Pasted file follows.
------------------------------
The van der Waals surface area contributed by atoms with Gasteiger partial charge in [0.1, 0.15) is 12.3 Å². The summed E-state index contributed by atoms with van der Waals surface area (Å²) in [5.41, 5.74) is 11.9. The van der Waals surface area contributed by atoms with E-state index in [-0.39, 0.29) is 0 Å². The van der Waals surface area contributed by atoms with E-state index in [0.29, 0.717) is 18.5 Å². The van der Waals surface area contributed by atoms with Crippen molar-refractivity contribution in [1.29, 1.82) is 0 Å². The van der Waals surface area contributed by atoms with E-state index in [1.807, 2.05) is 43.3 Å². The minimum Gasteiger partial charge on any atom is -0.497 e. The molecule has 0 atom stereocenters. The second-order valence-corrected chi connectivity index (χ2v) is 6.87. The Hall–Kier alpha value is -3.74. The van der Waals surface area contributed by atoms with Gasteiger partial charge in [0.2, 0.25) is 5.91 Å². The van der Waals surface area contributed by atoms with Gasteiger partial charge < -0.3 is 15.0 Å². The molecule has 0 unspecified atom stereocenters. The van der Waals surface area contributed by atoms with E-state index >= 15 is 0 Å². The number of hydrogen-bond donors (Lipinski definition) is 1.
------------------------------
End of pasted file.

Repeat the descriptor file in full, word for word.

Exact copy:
The van der Waals surface area contributed by atoms with Gasteiger partial charge in [0.1, 0.15) is 12.3 Å². The summed E-state index contributed by atoms with van der Waals surface area (Å²) in [5.41, 5.74) is 11.9. The van der Waals surface area contributed by atoms with E-state index in [-0.39, 0.29) is 0 Å². The van der Waals surface area contributed by atoms with E-state index in [0.29, 0.717) is 18.5 Å². The van der Waals surface area contributed by atoms with Crippen molar-refractivity contribution in [1.29, 1.82) is 0 Å². The van der Waals surface area contributed by atoms with E-state index in [1.807, 2.05) is 43.3 Å². The minimum Gasteiger partial charge on any atom is -0.497 e. The molecule has 0 atom stereocenters. The second-order valence-corrected chi connectivity index (χ2v) is 6.87. The Hall–Kier alpha value is -3.74. The van der Waals surface area contributed by atoms with Gasteiger partial charge in [0.2, 0.25) is 5.91 Å². The van der Waals surface area contributed by atoms with Gasteiger partial charge < -0.3 is 15.0 Å². The molecule has 0 unspecified atom stereocenters. The van der Waals surface area contributed by atoms with E-state index >= 15 is 0 Å². The number of hydrogen-bond donors (Lipinski definition) is 1.